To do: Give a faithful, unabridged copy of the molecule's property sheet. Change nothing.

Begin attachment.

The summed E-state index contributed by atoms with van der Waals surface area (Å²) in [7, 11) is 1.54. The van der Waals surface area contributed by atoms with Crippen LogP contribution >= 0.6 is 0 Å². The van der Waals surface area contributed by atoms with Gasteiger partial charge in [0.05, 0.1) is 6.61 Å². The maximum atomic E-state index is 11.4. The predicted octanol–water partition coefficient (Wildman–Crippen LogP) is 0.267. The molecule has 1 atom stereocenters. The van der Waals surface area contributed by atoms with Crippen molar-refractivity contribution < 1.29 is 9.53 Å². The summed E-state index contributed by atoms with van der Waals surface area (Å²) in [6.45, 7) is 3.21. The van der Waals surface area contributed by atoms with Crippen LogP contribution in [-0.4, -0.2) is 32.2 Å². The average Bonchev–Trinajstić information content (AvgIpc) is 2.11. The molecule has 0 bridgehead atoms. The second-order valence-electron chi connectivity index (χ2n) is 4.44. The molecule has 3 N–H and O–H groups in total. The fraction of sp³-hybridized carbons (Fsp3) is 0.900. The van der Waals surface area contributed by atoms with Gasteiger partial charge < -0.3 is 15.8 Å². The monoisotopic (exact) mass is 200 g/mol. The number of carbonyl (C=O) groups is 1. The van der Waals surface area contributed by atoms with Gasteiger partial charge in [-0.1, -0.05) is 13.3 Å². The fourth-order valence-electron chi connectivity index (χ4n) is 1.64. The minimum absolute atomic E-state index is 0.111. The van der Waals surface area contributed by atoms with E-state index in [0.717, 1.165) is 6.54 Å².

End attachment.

The summed E-state index contributed by atoms with van der Waals surface area (Å²) in [7, 11) is 1.54. The van der Waals surface area contributed by atoms with Crippen LogP contribution >= 0.6 is 0 Å². The van der Waals surface area contributed by atoms with Gasteiger partial charge in [0.05, 0.1) is 6.61 Å². The maximum atomic E-state index is 11.4. The predicted octanol–water partition coefficient (Wildman–Crippen LogP) is 0.267. The molecule has 1 atom stereocenters. The van der Waals surface area contributed by atoms with Crippen molar-refractivity contribution < 1.29 is 9.53 Å². The summed E-state index contributed by atoms with van der Waals surface area (Å²) in [6.45, 7) is 3.21. The van der Waals surface area contributed by atoms with Crippen LogP contribution in [-0.4, -0.2) is 32.2 Å². The average Bonchev–Trinajstić information content (AvgIpc) is 2.11. The molecule has 0 bridgehead atoms. The second-order valence-electron chi connectivity index (χ2n) is 4.44. The molecule has 3 N–H and O–H groups in total. The fraction of sp³-hybridized carbons (Fsp3) is 0.900. The van der Waals surface area contributed by atoms with Gasteiger partial charge < -0.3 is 15.8 Å². The monoisotopic (exact) mass is 200 g/mol. The number of carbonyl (C=O) groups is 1. The van der Waals surface area contributed by atoms with Gasteiger partial charge in [-0.1, -0.05) is 13.3 Å². The fourth-order valence-electron chi connectivity index (χ4n) is 1.64. The minimum absolute atomic E-state index is 0.111. The van der Waals surface area contributed by atoms with E-state index in [0.717, 1.165) is 6.54 Å².